If we use one of the more basic programs like UFRaw (Used with Gimp to handle RAW files) we will see far more sliders and less auto tools like fill light and recovery and no adjustment brush. Which means much harder to maintain the detail required when converting from 16 to 8 bit.

    Using both Photoshop and Picturenaut to combine images we end up with a 32 bit image and just like when we use RAW 5.7 to convert a 16 bit to 8 bit we have to use software to convert 32 bit to 16 or 8 bit. It does not really matter if it's called "Convert to HDR" as with Photoshop or "Tone Mapping" as with Picturenaut we have to select how to reduce the information to squeeze it into 8 bits.

    So with a standard 8 bit image we could of course do the same. In Photoshop if we go to image/adjustments/curves and place some troughs in the curve we will get some really weird effects. This is nothing to do with being a HDR image. In photoshop we have hundreds of options like emboss and by making a collection of images with different effects then combining with layers and masks we can completely transform the image. But this is not HDR.

    If you were to however take a RAW image and convert it twice into a Jpeg once under exposed and once over exposed then take the two images and combine them using layers and masks so that the dark bits are masked in dark version and light bits masked in light version then yes you have produced a HDR image from a single image.

    To me I consider over 10 EV to be HDR but there does not seem to be a standard figure. It's the same with High Definition my monitor is not classed as HD but it has a greater definition than my TV which is classed as HD. At the moment High Fidelity in radio is becoming a question in the UK with the BBC reducing the range used with DAB transmissions so one can get better sound on TV.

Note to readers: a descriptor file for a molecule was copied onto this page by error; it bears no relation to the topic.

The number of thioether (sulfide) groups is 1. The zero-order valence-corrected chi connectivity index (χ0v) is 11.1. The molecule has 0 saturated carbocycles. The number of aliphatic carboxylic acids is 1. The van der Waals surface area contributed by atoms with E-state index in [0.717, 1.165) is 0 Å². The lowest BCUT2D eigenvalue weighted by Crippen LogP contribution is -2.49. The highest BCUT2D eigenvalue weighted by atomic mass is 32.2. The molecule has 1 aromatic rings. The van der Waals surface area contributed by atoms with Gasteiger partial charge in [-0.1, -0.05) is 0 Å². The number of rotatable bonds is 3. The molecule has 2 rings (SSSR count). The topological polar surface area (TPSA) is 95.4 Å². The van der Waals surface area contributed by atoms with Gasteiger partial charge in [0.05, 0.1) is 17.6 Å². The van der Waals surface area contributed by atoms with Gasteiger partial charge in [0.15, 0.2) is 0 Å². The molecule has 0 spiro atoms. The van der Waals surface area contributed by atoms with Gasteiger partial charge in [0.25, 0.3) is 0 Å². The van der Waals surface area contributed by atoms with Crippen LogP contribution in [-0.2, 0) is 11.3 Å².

There are some fixed points. Low voltage with AC is between 50 - 1000 volts so high voltage is over a 1000 volts. However most people would consider the 230v found in European homes as being high volts. It seems this word "High" can be very misleading.

    I am lead to believe some of the large format cameras can capture 12 EV stops on a single image so may be HDR starts at 14 EV stops? I have seen some posts referring to 21 EV stops. But clearly the H in HRD refers to a high EV number not a High Warp Factor. Maybe we should have HWR photos with a High Warp Range?

Page 2 of 2 FirstFirst 12

Bookmarks

Posting Permissions

  • You may not post new threads
  • You may not post replies
  • You may not post attachments
  • You may not edit your posts
  •  

1 2 3 4 5 6 7 8 9 10 11 12 13 14 15 16 17 18 19 20 21 22 23 24 25 26 27 28 29 30 31 32 33 34 35 36